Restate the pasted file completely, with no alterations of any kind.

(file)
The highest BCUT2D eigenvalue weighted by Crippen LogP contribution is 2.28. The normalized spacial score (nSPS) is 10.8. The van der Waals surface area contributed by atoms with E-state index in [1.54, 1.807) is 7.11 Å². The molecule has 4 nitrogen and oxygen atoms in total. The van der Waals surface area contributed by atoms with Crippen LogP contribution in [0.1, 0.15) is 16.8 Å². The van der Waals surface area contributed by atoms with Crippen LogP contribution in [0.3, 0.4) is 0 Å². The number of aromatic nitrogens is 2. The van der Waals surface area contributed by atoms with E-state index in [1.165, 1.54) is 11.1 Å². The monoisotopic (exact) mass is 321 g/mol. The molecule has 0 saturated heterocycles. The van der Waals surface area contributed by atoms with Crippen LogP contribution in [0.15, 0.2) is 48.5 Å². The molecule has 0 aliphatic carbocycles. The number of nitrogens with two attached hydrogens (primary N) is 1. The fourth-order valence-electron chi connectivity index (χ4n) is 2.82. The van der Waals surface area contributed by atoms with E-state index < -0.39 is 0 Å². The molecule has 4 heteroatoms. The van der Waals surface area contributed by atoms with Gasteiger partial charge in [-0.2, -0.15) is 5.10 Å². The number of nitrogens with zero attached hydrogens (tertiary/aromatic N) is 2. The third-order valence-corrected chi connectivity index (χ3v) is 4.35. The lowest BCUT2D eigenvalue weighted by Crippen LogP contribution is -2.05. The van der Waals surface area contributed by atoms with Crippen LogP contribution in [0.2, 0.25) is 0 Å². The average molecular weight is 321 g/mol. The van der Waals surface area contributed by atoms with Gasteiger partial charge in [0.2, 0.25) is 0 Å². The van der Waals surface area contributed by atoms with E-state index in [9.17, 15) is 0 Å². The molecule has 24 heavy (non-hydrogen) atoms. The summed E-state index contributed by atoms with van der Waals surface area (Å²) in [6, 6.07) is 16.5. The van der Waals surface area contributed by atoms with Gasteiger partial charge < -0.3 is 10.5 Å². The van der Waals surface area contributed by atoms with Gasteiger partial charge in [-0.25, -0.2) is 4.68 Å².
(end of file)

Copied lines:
The highest BCUT2D eigenvalue weighted by Crippen LogP contribution is 2.28. The normalized spacial score (nSPS) is 10.8. The van der Waals surface area contributed by atoms with E-state index in [1.54, 1.807) is 7.11 Å². The molecule has 4 nitrogen and oxygen atoms in total. The van der Waals surface area contributed by atoms with Crippen LogP contribution in [0.1, 0.15) is 16.8 Å². The van der Waals surface area contributed by atoms with Crippen LogP contribution in [0.3, 0.4) is 0 Å². The number of aromatic nitrogens is 2. The van der Waals surface area contributed by atoms with E-state index in [1.165, 1.54) is 11.1 Å². The monoisotopic (exact) mass is 321 g/mol. The molecule has 0 saturated heterocycles. The van der Waals surface area contributed by atoms with Crippen LogP contribution in [0.15, 0.2) is 48.5 Å². The molecule has 0 aliphatic carbocycles. The number of nitrogens with two attached hydrogens (primary N) is 1. The fourth-order valence-electron chi connectivity index (χ4n) is 2.82. The van der Waals surface area contributed by atoms with E-state index < -0.39 is 0 Å². The molecule has 4 heteroatoms. The van der Waals surface area contributed by atoms with Gasteiger partial charge in [-0.2, -0.15) is 5.10 Å². The number of nitrogens with zero attached hydrogens (tertiary/aromatic N) is 2. The third-order valence-corrected chi connectivity index (χ3v) is 4.35. The lowest BCUT2D eigenvalue weighted by Crippen LogP contribution is -2.05. The van der Waals surface area contributed by atoms with Crippen LogP contribution in [0.2, 0.25) is 0 Å². The average molecular weight is 321 g/mol. The van der Waals surface area contributed by atoms with Gasteiger partial charge in [0.2, 0.25) is 0 Å². The van der Waals surface area contributed by atoms with E-state index in [9.17, 15) is 0 Å². The molecule has 24 heavy (non-hydrogen) atoms. The summed E-state index contributed by atoms with van der Waals surface area (Å²) in [6, 6.07) is 16.5. The van der Waals surface area contributed by atoms with Gasteiger partial charge < -0.3 is 10.5 Å². The van der Waals surface area contributed by atoms with Gasteiger partial charge in [-0.25, -0.2) is 4.68 Å².